This is the final set of data from the Timberline Trail survey results. You can read the results for the first two sets of data:

On to the final set of data results from the Timberline Trail survey!

Did you complete your hike as planned?

Hiked as Planned

For the vast majority of hikers, their trip went as planned. For about 10% some issues occurred that were not planned. We will take a look at some of these in a short while.

Decided to leave early

Perhaps the hardest decision to make on a hike that takes some preparation is whether to leave the trail early. This could be for a variety of reasons. However, often leaving the trail is a wise decision rather than pushing on and potentially making a situation worse.

Almost 20% of hikers decided to leave the trail early for some reason. On the Timberline Trail, there are several good exit points all around the mountain – however, some of these can leave you at a trailhead that is a long way from where you started. Trailheads on the northern side of Mount Hood can be particularly remote – Vista Ridge and Elk Cove.

Just around 3% of hikers had to call either SAR or other emergency services. Hopefully, everything worked out in the end for these hikers. And although distressing, calling SAR early rather than creating a more difficult situation is always a good approach. It’s important to remember that on Mount Hood there is no charge for a SAR callout – although if you are transported from the trailhead to a medical facility by a private service then, of course, there is.

Did you have any of the following problems?

What were the most common problems that hikers had? Luckily there were not many moderate or major issues reported. Amongst the most common complaints were mild issues with blisters, foot and knee pain. Foot and knee pain also lead the group in terms of moderate issues.

Luckily there were very few major issues reported. These can be debilitating and again include blisters and lower leg issues. Unfortunately, there was one major injury reported.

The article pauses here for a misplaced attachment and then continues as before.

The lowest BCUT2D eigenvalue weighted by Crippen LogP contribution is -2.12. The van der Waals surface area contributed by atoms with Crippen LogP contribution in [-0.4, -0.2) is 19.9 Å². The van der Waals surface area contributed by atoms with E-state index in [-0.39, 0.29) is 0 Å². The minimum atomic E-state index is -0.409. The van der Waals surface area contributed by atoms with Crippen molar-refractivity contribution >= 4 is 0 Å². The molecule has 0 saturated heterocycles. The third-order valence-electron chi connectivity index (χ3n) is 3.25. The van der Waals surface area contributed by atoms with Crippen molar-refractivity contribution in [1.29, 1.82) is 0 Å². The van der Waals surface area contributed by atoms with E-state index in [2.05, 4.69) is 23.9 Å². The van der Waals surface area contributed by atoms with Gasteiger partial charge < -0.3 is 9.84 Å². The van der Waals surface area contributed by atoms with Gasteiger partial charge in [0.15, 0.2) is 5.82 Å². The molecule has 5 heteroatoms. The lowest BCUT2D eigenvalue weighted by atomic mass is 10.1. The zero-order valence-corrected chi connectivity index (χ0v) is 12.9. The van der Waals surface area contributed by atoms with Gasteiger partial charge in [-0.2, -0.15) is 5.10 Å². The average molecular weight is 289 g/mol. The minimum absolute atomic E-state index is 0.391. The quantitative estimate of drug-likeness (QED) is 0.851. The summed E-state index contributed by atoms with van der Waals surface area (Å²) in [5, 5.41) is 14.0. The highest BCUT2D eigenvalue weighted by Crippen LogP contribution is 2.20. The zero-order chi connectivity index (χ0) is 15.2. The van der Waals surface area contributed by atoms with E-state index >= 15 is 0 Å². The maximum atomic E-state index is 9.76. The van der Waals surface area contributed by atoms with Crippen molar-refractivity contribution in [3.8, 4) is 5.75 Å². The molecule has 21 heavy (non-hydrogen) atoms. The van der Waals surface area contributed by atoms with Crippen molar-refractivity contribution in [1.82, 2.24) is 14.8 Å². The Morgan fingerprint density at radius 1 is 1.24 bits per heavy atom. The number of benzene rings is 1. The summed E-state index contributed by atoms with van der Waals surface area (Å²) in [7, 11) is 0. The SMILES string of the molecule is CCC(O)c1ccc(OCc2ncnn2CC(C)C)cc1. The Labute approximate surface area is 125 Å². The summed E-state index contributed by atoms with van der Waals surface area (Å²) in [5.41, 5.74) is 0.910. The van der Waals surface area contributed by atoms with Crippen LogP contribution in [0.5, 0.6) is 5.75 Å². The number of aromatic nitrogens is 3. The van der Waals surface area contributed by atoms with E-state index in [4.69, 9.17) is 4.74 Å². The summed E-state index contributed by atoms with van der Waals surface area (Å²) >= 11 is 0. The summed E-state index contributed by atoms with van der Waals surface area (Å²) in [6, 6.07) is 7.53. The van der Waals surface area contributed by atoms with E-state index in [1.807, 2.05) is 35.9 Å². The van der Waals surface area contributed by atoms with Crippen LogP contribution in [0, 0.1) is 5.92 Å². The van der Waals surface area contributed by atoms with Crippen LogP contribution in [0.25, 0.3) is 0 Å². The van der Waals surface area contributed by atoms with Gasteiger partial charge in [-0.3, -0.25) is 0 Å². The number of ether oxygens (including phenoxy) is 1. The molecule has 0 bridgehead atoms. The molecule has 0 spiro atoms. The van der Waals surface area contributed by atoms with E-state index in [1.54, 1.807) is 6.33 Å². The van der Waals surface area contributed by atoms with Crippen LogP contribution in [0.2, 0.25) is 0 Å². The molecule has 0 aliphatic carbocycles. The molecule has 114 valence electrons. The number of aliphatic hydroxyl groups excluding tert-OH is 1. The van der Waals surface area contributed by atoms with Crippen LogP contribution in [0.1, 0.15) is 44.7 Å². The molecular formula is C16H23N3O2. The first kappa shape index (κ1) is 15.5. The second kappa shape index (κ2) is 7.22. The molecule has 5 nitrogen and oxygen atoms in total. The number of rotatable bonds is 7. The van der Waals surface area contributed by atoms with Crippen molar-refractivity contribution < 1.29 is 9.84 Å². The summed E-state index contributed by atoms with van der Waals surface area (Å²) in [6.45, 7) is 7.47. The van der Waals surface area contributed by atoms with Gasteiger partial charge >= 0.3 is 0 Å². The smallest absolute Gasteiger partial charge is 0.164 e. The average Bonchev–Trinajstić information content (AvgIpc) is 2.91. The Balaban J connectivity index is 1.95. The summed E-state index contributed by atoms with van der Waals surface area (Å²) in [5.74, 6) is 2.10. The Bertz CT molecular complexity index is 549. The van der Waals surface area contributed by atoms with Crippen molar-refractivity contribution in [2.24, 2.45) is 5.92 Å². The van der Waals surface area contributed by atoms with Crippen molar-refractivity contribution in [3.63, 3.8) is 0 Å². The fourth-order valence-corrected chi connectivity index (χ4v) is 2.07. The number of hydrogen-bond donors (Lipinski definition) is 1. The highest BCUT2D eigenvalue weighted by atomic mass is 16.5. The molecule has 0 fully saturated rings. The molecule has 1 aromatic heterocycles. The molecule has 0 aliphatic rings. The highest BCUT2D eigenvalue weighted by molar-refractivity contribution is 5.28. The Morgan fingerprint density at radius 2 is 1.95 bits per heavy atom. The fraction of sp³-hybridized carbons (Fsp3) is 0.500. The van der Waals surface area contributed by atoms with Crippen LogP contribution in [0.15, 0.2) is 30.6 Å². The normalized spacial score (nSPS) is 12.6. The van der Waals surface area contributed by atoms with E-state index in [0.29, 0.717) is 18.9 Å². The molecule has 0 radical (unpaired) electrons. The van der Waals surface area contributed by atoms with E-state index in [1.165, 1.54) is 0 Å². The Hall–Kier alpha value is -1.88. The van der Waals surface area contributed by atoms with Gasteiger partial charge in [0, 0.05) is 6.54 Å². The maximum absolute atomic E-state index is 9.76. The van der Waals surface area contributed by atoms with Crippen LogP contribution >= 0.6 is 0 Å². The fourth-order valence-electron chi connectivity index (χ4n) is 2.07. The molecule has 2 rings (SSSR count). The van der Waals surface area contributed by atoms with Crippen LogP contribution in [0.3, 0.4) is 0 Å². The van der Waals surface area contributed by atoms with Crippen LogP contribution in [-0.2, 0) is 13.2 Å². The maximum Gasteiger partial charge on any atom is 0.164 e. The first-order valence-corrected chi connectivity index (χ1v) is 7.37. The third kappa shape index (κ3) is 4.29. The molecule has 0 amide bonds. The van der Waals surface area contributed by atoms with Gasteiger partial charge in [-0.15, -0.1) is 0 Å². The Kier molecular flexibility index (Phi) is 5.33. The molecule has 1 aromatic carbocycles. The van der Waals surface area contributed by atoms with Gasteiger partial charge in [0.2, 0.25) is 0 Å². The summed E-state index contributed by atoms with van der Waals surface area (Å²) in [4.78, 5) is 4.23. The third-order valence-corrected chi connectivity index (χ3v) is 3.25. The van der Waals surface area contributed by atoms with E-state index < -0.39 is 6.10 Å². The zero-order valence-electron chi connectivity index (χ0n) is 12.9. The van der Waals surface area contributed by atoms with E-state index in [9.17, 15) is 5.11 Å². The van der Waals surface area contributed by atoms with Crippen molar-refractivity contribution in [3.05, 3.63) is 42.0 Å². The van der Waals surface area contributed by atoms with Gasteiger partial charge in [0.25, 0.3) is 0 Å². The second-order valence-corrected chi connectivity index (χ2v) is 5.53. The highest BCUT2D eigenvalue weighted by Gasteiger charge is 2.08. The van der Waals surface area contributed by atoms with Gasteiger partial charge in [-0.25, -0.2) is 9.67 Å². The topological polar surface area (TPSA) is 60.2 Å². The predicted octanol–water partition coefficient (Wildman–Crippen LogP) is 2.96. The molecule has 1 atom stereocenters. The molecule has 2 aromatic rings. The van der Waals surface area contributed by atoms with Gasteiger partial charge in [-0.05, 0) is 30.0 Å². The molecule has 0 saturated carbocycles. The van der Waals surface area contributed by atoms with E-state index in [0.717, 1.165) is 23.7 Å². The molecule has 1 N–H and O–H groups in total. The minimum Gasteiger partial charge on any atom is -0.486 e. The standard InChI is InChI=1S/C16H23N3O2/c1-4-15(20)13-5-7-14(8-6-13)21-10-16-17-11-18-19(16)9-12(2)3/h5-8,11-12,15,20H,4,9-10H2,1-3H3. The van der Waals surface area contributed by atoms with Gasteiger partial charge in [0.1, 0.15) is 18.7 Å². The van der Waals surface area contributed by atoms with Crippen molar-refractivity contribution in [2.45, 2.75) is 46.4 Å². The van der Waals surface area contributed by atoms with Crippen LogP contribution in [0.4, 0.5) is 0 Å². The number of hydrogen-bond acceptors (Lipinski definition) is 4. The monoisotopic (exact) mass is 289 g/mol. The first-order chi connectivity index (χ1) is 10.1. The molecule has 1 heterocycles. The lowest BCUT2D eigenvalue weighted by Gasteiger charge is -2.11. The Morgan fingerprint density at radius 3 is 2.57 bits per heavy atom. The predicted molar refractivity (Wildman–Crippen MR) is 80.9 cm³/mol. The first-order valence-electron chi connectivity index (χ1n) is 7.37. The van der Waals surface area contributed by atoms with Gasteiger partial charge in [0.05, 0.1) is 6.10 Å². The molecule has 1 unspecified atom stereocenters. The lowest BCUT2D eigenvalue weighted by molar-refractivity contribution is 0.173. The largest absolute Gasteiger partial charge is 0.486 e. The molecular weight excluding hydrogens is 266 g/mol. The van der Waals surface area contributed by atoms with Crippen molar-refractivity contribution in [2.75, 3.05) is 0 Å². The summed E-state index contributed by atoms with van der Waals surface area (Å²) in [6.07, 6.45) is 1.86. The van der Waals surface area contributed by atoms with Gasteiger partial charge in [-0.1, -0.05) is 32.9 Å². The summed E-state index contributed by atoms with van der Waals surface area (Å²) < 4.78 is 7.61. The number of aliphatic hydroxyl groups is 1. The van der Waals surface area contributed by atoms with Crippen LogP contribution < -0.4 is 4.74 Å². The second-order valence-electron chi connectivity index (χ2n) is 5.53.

Within this section of problems that caused hikers’ problems, there was also a comment section for other comments. In terms of other issues that were reported, these were the most common:

  • Scratches and bruises from falls
  • Cramps
  • Nausea
  • Flare-ups of old injuries
  • Thigh chafing

Some questions on camping etiquette?

As the Timberline Trail gets busier, and backpacking becomes more popular, good trail etiquette can help make the experience more pleasant for all hikers, as well as ensure the trail stays in good condition for years to come.

Looking at each of these:

  • Filter Water – by now most hikers are aware of the recommendation to filter water. Admittedly this question could be clearer to state any type of water treatment – even so, I am surprised that the answer to this question is not closer to everyone filtering their water. There are some locations where I would be less worried – for example in the High Sierra – however, there are fewer locations around Mount Hood where I would be comfortable without filtering water.
  • Wash Hands – a very reliable hiking expert (Inga Aksamit) would be somewhat shocked by this result. Her recommendation is to always wash hands before eating. I’ll see if there is a correlation later between not washing hands and having gastrointestinal issues.
  • Camping on durable services – this is one of the principles of LNT. As are the rest of the questions in this category. Generally, there are plenty of durable surfaces around Mount Hood to camp on. Although hikers did find it harder to find tent sites this year. Often meandering a little way off the trail can also find some great campsites on durable surfaces.
  • Camp at least 100′ from water – often there are established campsites that are closer to water and this could account for camping closer to water, rather than establishing a new campsite
  • Bury Waste – there has been increasing concern around Mount Hood, and in many of the other areas, about the increase in human waste and toilet paper ‘blooms’. For the benefit of all hikers, folks should be looking to bury their waste and their TP (if they are not going to carry it out) at least 6″ deep. No hiker wants to come across human waste on the trail.

Hopefully, hikers answered this set of questions honestly and it gives good insight into how we can all become more aware of how to make hiking on the trail more sustainable.

Did you bury or carry out your TP?

Following on from the question above, it is refreshing to see so many people carrying out their TP. In some hiking areas, this is already mandatory and I can see this trend continuing over time as backpacking increases in popularity. Personally, I am a big fan of the backcountry bidet and glad to see its use by almost 10% of the hikers.

However, that still leaves about 1/2 of the hikers burying their TP.

How was finding a campsite?